On May 2nd, President Obama announced in a national address, “Tonight, I can report… that the United States has conducted an operation that killed Osama bin Laden, the leader of al Qaeda” (Obama, 2011). This came as a surprise to many, including both domestic Congress members and international allies and organizations, as a very limited number of people knew about Operation Geronimo. There was much controversy surrounding Obama’s decision, given the circumstances, it seemed that U.S. troops engaged in operations in foreign space without the approval of the country, as well as the geopolitical implications that portrayed Pakistan’s ISI as harboring terrorists. President Obama had the legal authority to order and execute Operation Geronimo under Constitutional law as the Commander-in-Chief and international laws of armed conflict.
President Obama had the legal authority to order Operation Geronimo as the Commander-in-Chief of the U.S. military. The use of the military without a Congressional declaration of war has been a source of controversy throughout modern U.S. history. While the War Powers Act requires notification of Congress using military action within 48 hours, 2001 shifted that perspective. The Authorization for the Use of Military Force Against Terrorists (AUMF) passed by Congress after 9/11 explicitly states “all necessary and appropriate force against those nations, organizations, or persons he determines planned, authorized, committed, or aided in the Sept. 11 attacks” (Legal Information Institute, n.d.).
The United States officially announced to the world that it is at war with Al-Qaeda and those responsible for planning or executing the 9/11 attacks, for which Bin Laden took extensive credit. Therefore, under the AUMF doctrine, Obama maintained the legal authority to order the military operation. While top 8 Congressional leaders knew of the operation several days beforehand due to the unauthorized decision by Leon Panetta, CIA director, under a statute governing covert operations, the Obama administration would be legally justified in delaying any notification until after the operation was completed. Obama had a group of 4 lawyers secretly working for weeks, without aid or consultations, obtaining legal justifications for the raid. In either case, whether it was successful or not, the President would have legal arguments on his side (Savage, 2015).
Laws of Armed Conflict
In the execution of Operation Geronimo, there were three primary legal concerns: 1) adherence to international law, 2) violation of sovereign territory, and 3) justification for the killing of Bin Laden. The most controversial aspect is international law regarding the operation and targeted killings of international terrorists. Many legal critics argue that the operation cannot be justified because there is no direct armed conflict between the U.S. and Al Qaeda. Even assuming that such conflict exists, Al Qaeda has to be considered an organized armed group, and bin Laden could have been killed as a member of this group, and he was taking direct part in hostilities. Since neither were true, the operation and killing were not justified (Ambos & Alkatout, 2012). However, the U.S. Attorney General at the time, Eric Holder, stated after the operation that it was lawful. He stated regarding bin Laden, “He was the head of al-Qaida, an organization that had conducted the attacks of September 11th. He admitted his involvement, and he indicated that he would not be taken alive. The operation against bin Laden was justified as an act of national self-defense” (Williams, 2011).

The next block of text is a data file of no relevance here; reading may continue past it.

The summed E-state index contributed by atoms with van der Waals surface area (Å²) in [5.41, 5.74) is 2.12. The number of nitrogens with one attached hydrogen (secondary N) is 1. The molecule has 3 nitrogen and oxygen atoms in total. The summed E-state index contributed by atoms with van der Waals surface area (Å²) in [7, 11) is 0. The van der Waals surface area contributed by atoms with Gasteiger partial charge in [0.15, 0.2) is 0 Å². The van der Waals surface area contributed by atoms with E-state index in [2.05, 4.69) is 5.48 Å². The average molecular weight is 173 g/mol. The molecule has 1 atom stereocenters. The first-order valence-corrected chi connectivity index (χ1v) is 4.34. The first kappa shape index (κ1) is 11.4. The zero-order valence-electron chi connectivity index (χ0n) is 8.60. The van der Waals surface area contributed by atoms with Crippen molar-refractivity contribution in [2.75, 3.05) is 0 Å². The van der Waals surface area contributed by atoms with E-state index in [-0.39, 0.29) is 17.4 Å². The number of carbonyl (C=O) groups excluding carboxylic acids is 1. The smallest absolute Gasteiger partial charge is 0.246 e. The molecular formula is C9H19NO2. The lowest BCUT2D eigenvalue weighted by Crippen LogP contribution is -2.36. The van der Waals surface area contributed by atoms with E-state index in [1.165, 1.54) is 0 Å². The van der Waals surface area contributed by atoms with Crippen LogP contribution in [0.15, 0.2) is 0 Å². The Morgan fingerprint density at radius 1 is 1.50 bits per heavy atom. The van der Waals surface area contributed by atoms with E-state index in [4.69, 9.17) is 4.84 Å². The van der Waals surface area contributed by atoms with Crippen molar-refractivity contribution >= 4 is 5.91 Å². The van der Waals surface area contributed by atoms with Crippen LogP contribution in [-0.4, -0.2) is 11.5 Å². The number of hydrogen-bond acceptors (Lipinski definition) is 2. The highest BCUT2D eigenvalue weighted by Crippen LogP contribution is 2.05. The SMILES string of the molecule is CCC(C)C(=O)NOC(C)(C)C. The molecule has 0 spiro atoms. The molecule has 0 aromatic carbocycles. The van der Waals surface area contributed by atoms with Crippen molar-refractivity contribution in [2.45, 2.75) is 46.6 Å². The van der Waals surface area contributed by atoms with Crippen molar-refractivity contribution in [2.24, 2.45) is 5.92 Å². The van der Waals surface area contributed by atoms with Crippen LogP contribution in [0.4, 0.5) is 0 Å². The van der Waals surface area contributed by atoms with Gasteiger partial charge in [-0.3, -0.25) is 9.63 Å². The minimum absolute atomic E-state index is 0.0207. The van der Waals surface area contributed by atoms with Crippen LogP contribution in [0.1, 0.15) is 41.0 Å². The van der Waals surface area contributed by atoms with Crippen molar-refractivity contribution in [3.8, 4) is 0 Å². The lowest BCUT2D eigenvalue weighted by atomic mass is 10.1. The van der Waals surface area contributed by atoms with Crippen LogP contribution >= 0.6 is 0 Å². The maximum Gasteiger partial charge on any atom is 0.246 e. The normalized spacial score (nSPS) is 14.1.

Existing international frameworks such as LOAC (also known as International Humanitarian Law) do not target all terrorists and are limited to conflicts of significant scope and intensity to trigger treatment under a war-legal regime. There was at one point a legal debate on whether LOAC could apply to non-state actors, but that has changed since 9/11. As the U.S. has openly stated its position that it is in an armed conflict with Al-Qaeda in the Global War on Terror, the armed conflict is justified (Dunlap, 2019). Therefore, the best interpretation of the international law is that non-state terrorists that are part of organized groups who participate in continuous combat or military operations are lawfully subject to being targeted, just as any traditional military would. At this point, it was evident that Bin Laden was central to Al-Qaeda operations (and it was proven so with documents seized from the raid), so he was subject to attack virtually at any time (Dunlap, 2019).
Violation of Sovereignty
Article 2(4) of the UN Charter requires states to “the use of force against the territorial integrity or political independence” of other states (Lederman, 2015). Operation Geronimo was unquestionably the use of force, and Pakistan did not consent to it. However, Article 51 argues that nothing in the charter impairs the right of individual or collective self-defense if an attack occurs, essentially presenting a legitimate exception for self-defense purposes. However far-reaching, the 9/11 attacks triggered the right of the U.S. to use force in self-defense against Al-Qaeda to prevent further attacks. It was recognized by the UN Security Council, suggesting that the U.S. has the right to self-defense as long as customary laws of necessity and proportionality are met (Lederman, 2015). It is legally difficult to justify necessity because of the application of jus ad Bellum, which suggests that Pakistan, in this case, must either capture bin Laden themselves or consent to U.S. use of force, only once neither is met does the U.S. have the necessity to intervene (Lederman, 2015).